If you would like to submit a blog post for consideration, please email email@example.com
[7 min read] ‘Botched’ dermal fillers cause 200 cases of blindness
If you are considering offering cosmetic injectables in your practice, it is crucial that you have adequate training and experience before delivering these services to your patients. This was highlighted by a recent review which reported 200 cases of blindness after ‘botched’ dermal fillers – a 94 per cent increase globally.
In April 2018, a 30-year-old woman from Melbourne went blind from an anti-wrinkle injection she received at a laser clinic. The woman (who remained anonymous) reportedly had one brief Skype chat with a doctor before undergoing the procedure, and wasn’t told of the side effects or potential outcomes of the long-term treatment.
Published in the journal of Plastic and Reconstructive Surgery, the new report’s findings are being used to encourage patients to seek reputable, trained medical professionals when undergoing cosmetic procedures. But the findings should also serve as a reminder for clinicians about the importance of receiving appropriate medical training if they want to safely and confidently perform injectable treatments.
Unfortunately, the substances being injected into patients are also partially to blame for ‘botched’ outcomes. Imported, illegal products are becoming increasingly popular as people seek DIY alternatives to save money. This problem has been heightened by the number of people offering cosmetic injectables such as dermal fillers in casual settings like shopping malls, at the hairdresser, and even at informal ‘Botox parties’.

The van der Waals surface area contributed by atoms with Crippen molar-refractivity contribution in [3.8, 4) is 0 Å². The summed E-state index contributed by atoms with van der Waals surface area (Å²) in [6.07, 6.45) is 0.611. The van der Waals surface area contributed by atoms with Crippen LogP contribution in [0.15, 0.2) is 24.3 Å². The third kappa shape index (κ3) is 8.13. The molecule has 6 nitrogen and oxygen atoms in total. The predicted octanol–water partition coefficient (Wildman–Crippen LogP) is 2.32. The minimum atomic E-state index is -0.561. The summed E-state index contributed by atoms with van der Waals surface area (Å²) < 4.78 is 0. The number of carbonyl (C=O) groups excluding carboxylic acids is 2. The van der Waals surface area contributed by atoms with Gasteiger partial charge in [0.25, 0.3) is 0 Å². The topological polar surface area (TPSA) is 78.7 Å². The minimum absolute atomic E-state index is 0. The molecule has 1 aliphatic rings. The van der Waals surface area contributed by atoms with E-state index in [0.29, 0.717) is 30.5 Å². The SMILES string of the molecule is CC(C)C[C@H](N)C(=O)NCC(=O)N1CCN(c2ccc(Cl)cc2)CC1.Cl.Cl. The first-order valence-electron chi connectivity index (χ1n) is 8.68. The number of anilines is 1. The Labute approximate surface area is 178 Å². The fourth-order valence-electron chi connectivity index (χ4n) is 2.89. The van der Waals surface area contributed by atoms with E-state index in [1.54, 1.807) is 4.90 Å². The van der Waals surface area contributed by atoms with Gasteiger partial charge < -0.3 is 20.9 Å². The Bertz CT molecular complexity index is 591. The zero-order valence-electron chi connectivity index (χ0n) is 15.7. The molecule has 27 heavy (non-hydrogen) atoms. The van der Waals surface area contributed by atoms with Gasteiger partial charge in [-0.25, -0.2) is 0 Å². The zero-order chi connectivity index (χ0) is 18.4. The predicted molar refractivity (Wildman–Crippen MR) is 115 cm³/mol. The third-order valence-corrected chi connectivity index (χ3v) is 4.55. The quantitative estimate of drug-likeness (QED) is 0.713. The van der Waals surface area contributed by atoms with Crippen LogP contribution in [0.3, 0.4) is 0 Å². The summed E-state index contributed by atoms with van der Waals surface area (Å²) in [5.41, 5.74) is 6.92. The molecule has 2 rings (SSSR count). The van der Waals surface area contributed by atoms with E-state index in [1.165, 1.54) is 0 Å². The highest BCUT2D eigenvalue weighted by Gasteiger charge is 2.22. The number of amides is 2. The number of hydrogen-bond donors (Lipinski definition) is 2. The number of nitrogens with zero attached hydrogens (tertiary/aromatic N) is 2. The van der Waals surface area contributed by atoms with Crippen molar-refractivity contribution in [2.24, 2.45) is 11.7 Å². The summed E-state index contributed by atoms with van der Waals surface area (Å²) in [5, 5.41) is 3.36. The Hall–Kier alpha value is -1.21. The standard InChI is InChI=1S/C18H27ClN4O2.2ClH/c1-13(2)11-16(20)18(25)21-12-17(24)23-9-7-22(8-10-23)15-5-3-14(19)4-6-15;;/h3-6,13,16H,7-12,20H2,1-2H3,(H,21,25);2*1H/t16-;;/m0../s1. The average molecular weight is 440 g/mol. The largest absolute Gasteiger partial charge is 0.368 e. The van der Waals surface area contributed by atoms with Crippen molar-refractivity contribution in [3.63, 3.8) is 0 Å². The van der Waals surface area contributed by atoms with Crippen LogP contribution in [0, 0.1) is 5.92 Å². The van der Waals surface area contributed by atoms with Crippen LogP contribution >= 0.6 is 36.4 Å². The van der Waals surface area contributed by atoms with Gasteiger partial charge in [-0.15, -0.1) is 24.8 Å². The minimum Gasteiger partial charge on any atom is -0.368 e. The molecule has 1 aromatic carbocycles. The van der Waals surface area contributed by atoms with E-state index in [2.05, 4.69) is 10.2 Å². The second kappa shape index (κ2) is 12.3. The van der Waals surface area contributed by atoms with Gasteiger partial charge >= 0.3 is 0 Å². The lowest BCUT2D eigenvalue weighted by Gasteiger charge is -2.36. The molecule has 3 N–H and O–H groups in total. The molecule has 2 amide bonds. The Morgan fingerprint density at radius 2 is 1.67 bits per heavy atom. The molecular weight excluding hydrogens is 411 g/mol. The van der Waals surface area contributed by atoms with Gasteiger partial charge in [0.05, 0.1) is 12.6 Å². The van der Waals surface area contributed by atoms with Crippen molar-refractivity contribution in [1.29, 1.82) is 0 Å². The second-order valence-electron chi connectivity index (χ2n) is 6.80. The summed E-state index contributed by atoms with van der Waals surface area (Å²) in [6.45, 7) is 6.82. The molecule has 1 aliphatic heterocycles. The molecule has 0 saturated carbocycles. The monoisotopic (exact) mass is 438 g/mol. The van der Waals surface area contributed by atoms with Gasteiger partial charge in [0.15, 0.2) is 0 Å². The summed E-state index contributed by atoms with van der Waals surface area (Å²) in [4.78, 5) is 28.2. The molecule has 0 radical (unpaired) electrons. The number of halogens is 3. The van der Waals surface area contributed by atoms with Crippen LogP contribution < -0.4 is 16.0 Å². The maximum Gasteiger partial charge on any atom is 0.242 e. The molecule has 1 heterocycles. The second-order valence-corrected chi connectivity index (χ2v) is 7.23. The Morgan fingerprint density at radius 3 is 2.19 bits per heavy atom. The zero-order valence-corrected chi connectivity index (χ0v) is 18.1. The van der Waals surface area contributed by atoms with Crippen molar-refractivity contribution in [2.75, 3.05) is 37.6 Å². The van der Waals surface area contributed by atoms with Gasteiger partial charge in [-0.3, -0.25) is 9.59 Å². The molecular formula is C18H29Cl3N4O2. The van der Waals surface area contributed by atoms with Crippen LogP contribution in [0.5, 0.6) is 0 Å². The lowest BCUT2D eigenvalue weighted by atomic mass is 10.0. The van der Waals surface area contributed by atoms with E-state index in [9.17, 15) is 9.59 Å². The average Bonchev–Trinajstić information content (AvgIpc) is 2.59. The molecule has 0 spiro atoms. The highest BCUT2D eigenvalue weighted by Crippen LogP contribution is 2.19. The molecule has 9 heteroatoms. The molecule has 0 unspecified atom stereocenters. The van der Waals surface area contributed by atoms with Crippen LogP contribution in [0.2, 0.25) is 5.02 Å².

Patients must have a consultation with a medical doctor before undergoing any injectable treatment so that their medical history can be considered. This is because the adverse side effects of poorly performed injectable treatments don’t just look bad; they can also cause long-term, serious conditions including blindness.
Any clinician injecting dermal fillers needs to be aware of the veins and arteries around the head and neck. This includes the supratrochlear artery, dorsal nasal and supraorbital arteries. This is because if any filler is injected in such a way that it blocks this blood supply, a whole array of problems can occur. Many unregistered practitioners may not be fully trained to identify and understand the flow of blood and the areas to avoid. This means that poorly calculated injection can cause serious and dangerous health problems including blindness.
Despite the risks, Australians still spent $350 million on Botulinum toxin injections alone in the last year.
It is hoped that the new report will encourage patients to seek reputable medical professionals for cosmetic injectable treatments, and that clinicians will consider whether their level of training and experience is appropriate before delivering these services in their practice.